We need an unviewed viewer who can do away with our shame.

Just as God covered over the shame of Israel by providing for rebuilding of the walls of Jerusalem, so God, in Christ, has provided the perfect sacrifice to cover our guilt and do away with our shame. If we confess our sins he is faithful and just to forgive. (1 John 1:5-10)

This week let us practice Godly repentance and turn our back on self-centred remorse.

The Cockroach in the Room

Psalm 112

1 Praise the LORD!
Blessed is the man who fears the LORD,
who greatly delights in his commandments!

7 He is not afraid of bad news;
his heart is firm, trusting in the LORD.

A Fearing Man

Often we hear the words “fear of God” and “fear of man” and our minds are triggered as though by some pavlovian response to indulge in religious jargon and lose the very nature of the “fear of God.”(v.1) Have you ever been afraid of insects, or known someone who is afraid of insects. I remember walking into a room with someone who was afraid of cockroaches. As we turned the light on, their only and chief concern in the room was the cockroach. My friend could not fuction, think or do anything else than think about the cockroach. This is a much more helpful illustration with regards to the fear of God than any religious jargon or vocabulary can offer.

Such is the story of this “Blessed Man” who fears the Lord.

 A Fearless Man

The Psalm goes on to enumerate all the other things that may be in the “room” of his life, but do not fill his attention span. We see family (v.2), wealth, success and money (v.3), personal morality and business ethics (v.5), or piety (v.9). Most of the furniture in this “Blessed Man’s” room is good. We should think focusing on this would not be a bad thing. Surely a little bit of fear with regards to how one’s family runs, how successful one is, or how one conducts business and life in an all-around moral way is not a bad focus fear.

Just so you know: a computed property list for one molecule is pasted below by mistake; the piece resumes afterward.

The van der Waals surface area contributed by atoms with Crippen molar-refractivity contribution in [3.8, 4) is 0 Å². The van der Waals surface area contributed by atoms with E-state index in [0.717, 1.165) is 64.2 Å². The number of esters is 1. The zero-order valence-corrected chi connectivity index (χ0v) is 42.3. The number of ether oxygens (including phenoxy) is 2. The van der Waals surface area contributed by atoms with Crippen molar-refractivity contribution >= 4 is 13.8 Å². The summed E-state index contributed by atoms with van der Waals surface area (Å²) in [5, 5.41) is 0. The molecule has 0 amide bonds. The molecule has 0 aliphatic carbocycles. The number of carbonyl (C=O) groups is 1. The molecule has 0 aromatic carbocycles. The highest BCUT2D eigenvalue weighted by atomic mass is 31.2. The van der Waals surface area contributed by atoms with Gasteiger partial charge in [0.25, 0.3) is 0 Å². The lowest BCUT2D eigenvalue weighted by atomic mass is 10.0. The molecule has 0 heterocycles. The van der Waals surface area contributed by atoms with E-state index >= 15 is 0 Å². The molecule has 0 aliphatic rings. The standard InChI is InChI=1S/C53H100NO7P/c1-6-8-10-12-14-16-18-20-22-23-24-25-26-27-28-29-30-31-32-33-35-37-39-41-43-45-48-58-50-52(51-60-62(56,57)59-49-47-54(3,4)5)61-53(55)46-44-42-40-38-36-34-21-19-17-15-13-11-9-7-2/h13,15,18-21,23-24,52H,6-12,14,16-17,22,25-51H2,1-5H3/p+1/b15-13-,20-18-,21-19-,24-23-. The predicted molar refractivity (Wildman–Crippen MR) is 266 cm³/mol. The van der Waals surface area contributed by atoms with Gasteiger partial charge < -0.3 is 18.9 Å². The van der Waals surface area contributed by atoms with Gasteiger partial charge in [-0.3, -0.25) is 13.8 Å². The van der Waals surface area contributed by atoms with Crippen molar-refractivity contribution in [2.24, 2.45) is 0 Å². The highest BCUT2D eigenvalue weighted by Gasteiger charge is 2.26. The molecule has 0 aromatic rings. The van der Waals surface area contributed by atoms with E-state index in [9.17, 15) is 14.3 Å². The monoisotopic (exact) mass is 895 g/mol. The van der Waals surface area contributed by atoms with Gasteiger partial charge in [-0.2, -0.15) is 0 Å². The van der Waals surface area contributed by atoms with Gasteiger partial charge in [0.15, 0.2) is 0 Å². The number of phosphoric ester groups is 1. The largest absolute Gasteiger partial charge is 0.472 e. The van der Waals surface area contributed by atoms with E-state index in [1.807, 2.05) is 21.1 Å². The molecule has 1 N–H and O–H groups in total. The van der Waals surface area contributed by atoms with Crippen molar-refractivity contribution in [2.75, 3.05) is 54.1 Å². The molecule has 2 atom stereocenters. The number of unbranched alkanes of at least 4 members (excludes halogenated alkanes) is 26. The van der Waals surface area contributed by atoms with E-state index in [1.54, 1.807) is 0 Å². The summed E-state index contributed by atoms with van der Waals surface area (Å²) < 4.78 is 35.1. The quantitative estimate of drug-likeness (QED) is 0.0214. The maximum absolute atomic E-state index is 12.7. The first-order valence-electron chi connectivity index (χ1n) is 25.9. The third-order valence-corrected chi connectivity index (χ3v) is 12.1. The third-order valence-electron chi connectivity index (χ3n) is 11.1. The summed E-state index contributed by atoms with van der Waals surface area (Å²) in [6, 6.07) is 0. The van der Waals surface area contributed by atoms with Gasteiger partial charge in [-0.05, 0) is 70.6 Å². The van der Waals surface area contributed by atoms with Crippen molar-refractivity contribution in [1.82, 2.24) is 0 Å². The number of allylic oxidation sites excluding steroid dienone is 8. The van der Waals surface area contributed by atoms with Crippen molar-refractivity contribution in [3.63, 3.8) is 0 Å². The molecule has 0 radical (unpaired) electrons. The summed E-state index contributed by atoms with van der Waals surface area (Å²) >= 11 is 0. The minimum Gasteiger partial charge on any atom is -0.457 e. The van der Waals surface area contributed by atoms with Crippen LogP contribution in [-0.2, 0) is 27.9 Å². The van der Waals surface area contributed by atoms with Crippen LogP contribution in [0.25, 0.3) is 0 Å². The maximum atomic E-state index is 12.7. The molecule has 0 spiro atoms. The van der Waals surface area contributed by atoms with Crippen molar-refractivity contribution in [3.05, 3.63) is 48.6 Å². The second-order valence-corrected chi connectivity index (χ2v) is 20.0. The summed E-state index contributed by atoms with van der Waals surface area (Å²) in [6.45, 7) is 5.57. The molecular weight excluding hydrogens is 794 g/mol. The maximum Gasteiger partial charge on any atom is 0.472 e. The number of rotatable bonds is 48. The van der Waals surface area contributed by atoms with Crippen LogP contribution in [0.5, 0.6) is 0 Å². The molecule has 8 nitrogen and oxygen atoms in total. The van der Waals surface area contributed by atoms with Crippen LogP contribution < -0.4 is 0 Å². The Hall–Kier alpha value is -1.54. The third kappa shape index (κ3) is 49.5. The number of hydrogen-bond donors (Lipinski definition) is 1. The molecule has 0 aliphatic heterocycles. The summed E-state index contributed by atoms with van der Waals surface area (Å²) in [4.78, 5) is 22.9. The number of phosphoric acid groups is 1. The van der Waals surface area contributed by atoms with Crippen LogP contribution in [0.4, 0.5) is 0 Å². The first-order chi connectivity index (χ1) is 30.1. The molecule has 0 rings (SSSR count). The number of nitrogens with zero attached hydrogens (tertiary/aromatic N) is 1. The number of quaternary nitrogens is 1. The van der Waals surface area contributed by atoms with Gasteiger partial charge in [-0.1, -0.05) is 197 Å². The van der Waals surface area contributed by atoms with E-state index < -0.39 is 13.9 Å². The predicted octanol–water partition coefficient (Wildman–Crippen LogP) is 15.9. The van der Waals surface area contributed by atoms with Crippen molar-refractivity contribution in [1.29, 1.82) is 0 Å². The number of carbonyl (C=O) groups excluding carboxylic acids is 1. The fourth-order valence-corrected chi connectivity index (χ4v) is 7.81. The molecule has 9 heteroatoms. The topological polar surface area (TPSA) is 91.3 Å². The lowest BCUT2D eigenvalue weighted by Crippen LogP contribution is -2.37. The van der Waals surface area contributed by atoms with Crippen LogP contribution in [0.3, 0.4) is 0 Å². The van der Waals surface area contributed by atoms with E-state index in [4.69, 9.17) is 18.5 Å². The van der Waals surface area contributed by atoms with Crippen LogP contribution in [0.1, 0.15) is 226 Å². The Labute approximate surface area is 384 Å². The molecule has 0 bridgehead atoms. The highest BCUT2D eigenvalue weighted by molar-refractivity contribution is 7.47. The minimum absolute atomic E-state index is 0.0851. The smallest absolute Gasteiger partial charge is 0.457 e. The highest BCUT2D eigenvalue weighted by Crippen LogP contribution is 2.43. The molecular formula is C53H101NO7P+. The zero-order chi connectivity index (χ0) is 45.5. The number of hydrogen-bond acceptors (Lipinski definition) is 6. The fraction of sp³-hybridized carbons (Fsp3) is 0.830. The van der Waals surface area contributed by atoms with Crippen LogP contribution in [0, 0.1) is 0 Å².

What is it that makes this “Blessed Man” afraid of God but not afraid of failure or bad news?

The fearless man fears God. In other words he worships God, not success. He worships God, not family. He worships God, not success. The Psalmist tells us that this blessed person is utterly fearless with regard to bad news, because he does not worship success.

So what is the source of his fearlessness?

A Feared God

God is the only object of worship who when you fail him he will forgive you. All other objects of worship can become hard task masters. The reason why the Psalmist is fearless is that he knows his great debt has been paid. You can almost hear this Psalm echoing these words “with you there is forgiveness [therefore] you are feared.”(Psalm 130:4) V8.

God is feared, not because of his power, but because of his mercy. That is the awe inspiring truth. Jesus had no reason to go to Golgotha and suffers the scars of the scourge, except to bring about our forgiveness. Once the Psalmist experiences forgiveness, his only response is awe.